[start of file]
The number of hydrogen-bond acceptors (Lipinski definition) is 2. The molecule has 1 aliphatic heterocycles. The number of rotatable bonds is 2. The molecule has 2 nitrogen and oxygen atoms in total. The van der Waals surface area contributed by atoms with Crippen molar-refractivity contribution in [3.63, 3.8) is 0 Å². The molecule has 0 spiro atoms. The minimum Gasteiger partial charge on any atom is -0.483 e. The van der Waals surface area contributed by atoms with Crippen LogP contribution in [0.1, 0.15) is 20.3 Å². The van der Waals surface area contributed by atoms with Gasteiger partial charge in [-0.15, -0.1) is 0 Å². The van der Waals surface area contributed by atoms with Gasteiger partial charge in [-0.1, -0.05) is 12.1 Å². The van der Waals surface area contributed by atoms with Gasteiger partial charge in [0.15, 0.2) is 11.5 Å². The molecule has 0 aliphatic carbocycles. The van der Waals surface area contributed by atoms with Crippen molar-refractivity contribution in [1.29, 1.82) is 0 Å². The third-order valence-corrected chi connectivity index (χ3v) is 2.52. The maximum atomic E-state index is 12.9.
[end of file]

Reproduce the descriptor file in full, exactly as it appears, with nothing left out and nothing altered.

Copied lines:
The number of hydrogen-bond acceptors (Lipinski definition) is 2. The molecule has 1 aliphatic heterocycles. The number of rotatable bonds is 2. The molecule has 2 nitrogen and oxygen atoms in total. The van der Waals surface area contributed by atoms with Crippen molar-refractivity contribution in [3.63, 3.8) is 0 Å². The molecule has 0 spiro atoms. The minimum Gasteiger partial charge on any atom is -0.483 e. The van der Waals surface area contributed by atoms with Crippen LogP contribution in [0.1, 0.15) is 20.3 Å². The van der Waals surface area contributed by atoms with Gasteiger partial charge in [-0.15, -0.1) is 0 Å². The van der Waals surface area contributed by atoms with Gasteiger partial charge in [-0.1, -0.05) is 12.1 Å². The van der Waals surface area contributed by atoms with Gasteiger partial charge in [0.15, 0.2) is 11.5 Å². The molecule has 0 aliphatic carbocycles. The van der Waals surface area contributed by atoms with Crippen molar-refractivity contribution in [1.29, 1.82) is 0 Å². The third-order valence-corrected chi connectivity index (χ3v) is 2.52. The maximum atomic E-state index is 12.9.